3.  Dawn of the Planet of the Apes:  I enjoyed Rise.  It's a solid origin tale (sigh, always the origin tale) with some nifty ideas, and a passable James Franco performance.  Thanks to that film's motion capture success, director Matt Reaves is able to come on board here and go all in with the ape culture.  This is Cesar's movie.  It's the Planet of the Apes I've been waiting for since first discovering the Escape & Conquest sequels.  Andy Serkis' Cesar struggling to lead his people in the shadow of man's failure, while humanity struggles to pull itself out from under it's own loathsome destruction.  This is opera.  It's Shakespeare.  It's so damn human.  Like The Babadook, it's everything genre storytelling does right when holding up the mirror.  Yes, Jason Clarke and his sidekicks get the motivational short shrift.  They're barely in the film, so who cares, maybe we can cut them out completely on the third go 'round. Dawn of the Planet of the Apes wins my heart with its opening deer hunt, Koba's "Human Work" judgement, and Cesar's climactic gaze.  We've finally reached that place where genuine performance can be found in a talking chimp, or a raccoon, or a tree.  Science Fiction can do anything - let's really push it now.

2.  Captain America - The Winter Soldier:  Nothing will top the experience of seeing The Avengers for the first time.  The Disco Dork was there, ask him how high I was walking outta the theater.  That being said, I've watched The Winter Soldier seven times this year (3 in the theater, 4 at home), and I'm confident in exclaiming it as the best film (so far) from the Marvel Cinematic Universe.  Feel free to argue your Iron Man or Guardians love with me, I get it, I'm with you.  But The Winter Soldier was made for me, not you.  The Russo Brothers telepathically reached out to me while I was dreaming, and stole all my love for the character and dropped it into their film.  I've been reading Cap comics every month for nearly 25 years now.  I'm a fan.  One of those weird guys who trolls the internet & dedicates blogs to Steve Rogers.  I can't hide my freak flag when talking Captain America.  It's love, and it's tough to match or impress.  At the start of the year, I reread Ed Brubaker's five year run on the character, and I was well pumped before the film's fade-in.  So, you gotta understand/fear my perspective when it comes to this movie.  The Winter Soldier is not Brubaker's comic book.  It takes a crumb here, and a crumb there, but what the MCU understands is that you can't cram a Marvel movie like a Rowling slog.  Take what you want, treat it nice, and fanboys will be happy.  And I was very happy from frame one.  "On your left."  No other big studio would open their Blockbuster Popcorn Movie with a character beat this exhilarating.  Steve Rogers runs laps around Anthony Mackie's fellow GI.  They bond over their military background & Cap's need to experience Marvin Gaye's Trouble Man.  TROUBLE MAN!!!  Only the greatest blaxploitation movie of all time, and a kick ass soundtrack.  Mind blown.  Then you have that moment later at the VA where Sam Wilson asks Rogers, "What makes you happy?" & Cap responds "I don't know."  Yessss!  That is everything that's tragic and right about Cap Outta Time - the loneliness of fighting the good fight.  Even when that fight leads you right to the Government's footsteps.  Captain America vs The USA.  Yep.  You gotta go there.  If the film had one flaw, it's that the The First Avenger failed to flesh out his relationship with Bucky Barnes so that some of the emotional punch of The Winter Soldier is lacking, but I've got the those comics to fall back on, and that flaw seems like a minor quibble to me.  Now let's not forget some of the great action sequences contained within.  Cap's Bourne Identity assault on the Lemurian Star, Nick Fury's DC Carjacking, Cap's elevator smackdown, and The Winter Soldier bridge battle.....TROUBLE MAN!!!! Holy Crap!!!  TROUBLE MAN!?!?!?!  Can't believe it.  I love this damn movie.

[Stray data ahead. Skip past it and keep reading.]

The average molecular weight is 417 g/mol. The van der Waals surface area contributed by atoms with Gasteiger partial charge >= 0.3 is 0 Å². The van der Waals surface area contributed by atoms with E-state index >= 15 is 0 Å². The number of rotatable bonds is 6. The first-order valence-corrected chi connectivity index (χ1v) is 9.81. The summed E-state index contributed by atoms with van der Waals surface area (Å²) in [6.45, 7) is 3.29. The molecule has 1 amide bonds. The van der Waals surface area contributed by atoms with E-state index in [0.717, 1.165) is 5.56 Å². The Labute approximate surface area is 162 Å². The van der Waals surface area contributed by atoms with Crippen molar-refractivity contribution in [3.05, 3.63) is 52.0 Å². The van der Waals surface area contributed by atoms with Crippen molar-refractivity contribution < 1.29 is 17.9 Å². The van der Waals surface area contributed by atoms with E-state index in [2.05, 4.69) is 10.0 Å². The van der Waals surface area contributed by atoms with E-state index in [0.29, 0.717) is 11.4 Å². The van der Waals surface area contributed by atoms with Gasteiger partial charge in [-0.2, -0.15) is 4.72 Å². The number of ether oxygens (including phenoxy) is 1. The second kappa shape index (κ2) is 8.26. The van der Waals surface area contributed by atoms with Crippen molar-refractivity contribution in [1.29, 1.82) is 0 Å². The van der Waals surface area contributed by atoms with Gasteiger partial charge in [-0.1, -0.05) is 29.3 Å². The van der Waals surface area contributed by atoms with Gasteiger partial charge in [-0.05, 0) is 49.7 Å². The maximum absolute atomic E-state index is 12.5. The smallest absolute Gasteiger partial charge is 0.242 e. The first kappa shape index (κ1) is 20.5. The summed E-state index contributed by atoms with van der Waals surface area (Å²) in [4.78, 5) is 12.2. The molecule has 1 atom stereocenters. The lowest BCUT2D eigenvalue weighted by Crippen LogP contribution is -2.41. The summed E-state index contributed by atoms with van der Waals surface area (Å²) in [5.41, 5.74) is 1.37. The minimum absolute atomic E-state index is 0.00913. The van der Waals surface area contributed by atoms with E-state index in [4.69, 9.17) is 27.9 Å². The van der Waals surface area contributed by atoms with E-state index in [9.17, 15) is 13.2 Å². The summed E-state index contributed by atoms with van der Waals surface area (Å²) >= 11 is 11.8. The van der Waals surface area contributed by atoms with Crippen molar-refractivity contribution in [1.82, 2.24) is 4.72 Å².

1.  The Grand Budapest Hotel:  Just when I think Wes Anderson cannot possibly impress me any more, he goes and makes a bloody masterpiece.  Yes, it's another example of intricate dollhouse filmmaking - this time going so far as to muck about with aspect ratios.  Cloying?  This is not the place to debate the Anderson artificial aesthetic.  You're either in, or you're out.  Personally, I simply love what The Grand Budapest has to say about the power of storytelling.  It takes the audience from a girl reading a book at an author's grave, to the author reflecting on his work, to the young author hearing the story, to the story itself.  A fictional game of telephone reaching through time to give some solace to the reader.  Anderson has played with the bittersweet before, but never have the tonal shifts been as shocking or as powerful.  One moment you can be laughing along with Ralph Fiennes' heroic dandy, and the next you can be fearing for his life or the life of a jettisoned cat.  It's a love story between a boy & a girl, a man & his widow, a man & his lobby boy.  These are some of the highest stakes Anderson has played with, and I look forward to the director tackling such an epic scale again.